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Characteristics of Effective Early Learning

This week I have been reading all about the different aspects of the Characteristics of Effective Early Learning, in a book of the same title. This is an excellent book, edited by the very knowledgeable and enthusiastic Helen Moylett.

The book has 8 very different chapters, based around the Characteristics of Effective Learning as described in Development Matters (the underpinning knowledge of child development for the EYFS in England). There is a chapter on each of the 3 characteristics: playing and exploring; active learning and creating and thinking critically.

Sue Roger’s playing and exploring chapter has a focus on a socio-cultural approach to play, with a neat summation of treasure baskets, heuristic play and theory of mind. I particularly like the vignette on valuing children’s play on page 50. Here a short observation demonstrates how even the best intentioned adults can, in fact, disrupt play more than support it.

In Nancy Stewart’s chapter on active learning, she discusses how motivation and involvement are vital aspects of  learning during play. The sections on the adult’s role are pause for thought, especially the use of external motivators.

Di Chilvers writes about creating and thinking critically. In her chapter we learn about the language of thinking, imagination, reflection and conversation. There is a brief section on observation, assessment and planning included here as well.

In addition to these three, key elements of the book there are chapters by Helen Moylett, David Whitebread, Judith Stevens, Clare Crowther and Kim Porter. Helen’s initial chapter sets the premise for the book in a clear, concise chapter about the structure and background of the Development Matters framework.

The second Chapter, by David Whitebread, explains about the importance of self-regulation, which  is defined here as the combination of metacognition, positive emotional disposition and positive motivational dispositions. There are some really interesting insights, drawing on (amongst others) the classic research of EPPE and David’s own research. A fascinating read.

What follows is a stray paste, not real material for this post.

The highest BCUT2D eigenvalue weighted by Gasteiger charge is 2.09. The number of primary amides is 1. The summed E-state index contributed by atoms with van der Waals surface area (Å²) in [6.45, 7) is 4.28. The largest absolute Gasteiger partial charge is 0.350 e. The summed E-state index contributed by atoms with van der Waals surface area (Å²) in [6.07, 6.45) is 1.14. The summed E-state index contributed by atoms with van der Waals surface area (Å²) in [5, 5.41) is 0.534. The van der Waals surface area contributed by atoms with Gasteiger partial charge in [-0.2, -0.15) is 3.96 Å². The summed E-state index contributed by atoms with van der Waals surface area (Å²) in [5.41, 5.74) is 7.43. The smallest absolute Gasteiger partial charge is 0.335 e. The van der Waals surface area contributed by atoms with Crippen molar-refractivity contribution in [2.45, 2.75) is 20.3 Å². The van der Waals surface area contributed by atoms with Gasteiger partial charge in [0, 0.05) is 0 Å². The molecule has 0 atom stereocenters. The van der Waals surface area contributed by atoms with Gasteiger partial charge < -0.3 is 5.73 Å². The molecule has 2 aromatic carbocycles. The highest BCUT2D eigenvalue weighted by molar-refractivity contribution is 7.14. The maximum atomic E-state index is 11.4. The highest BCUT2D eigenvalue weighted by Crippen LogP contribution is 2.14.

Judith Stevens writes about observation, assessment and planning. As I am sure you know, this is a topic close to my heart! Judith has included plenty of examples of good observational techniques, the 2 year old progress check, EYFS Profile as well as planning to enhance provision. This is a useful and all inclusive summation of observation, assessment and planning, with a positive perspective.

The Chapter by Clare Crowther is from  a different angle – that of a learning community in a Norland Nursery and she describes how this was achieved. Although your setting may be very different to a Norland Nursery, there is plenty of transferable advice available here. For example, cultivating creativity, developing a culture of open dialogue and embedding your ethos.

The final Chapter by Kim Porter takes us right up into Key Stage 1. This is a fantastic inclusion for a book on Early Years as it tackles some of the more vexing issues, such as school readiness versus life readiness and how the characteristics can be applied to Years 1 and 2. In addition there are two very detailed case studies, which would be as useful for lecturers as well as practitioners. As Kim says about the Characteristics of Effective Early Learning, they ‘can be complementary, not contradictory, to Key Stage 1 provision’.

Overall, Helen Moylett has edited a book that has both breadth and depth when examining the Characteristics of Effective Early Learning. There is both confirmation of good practice as well as some new ideas. The style is accessible with a focus on the practical implementation, which will make this a very useful book for a wide range of practitioners.

The book is available from Amazon here

I was lucky enough to have a review copy of this book sent to me.

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How Children Learn Book 1 by Linda Pound and Kathy Hughes
Extending Thought in Young Children by Chris Athey
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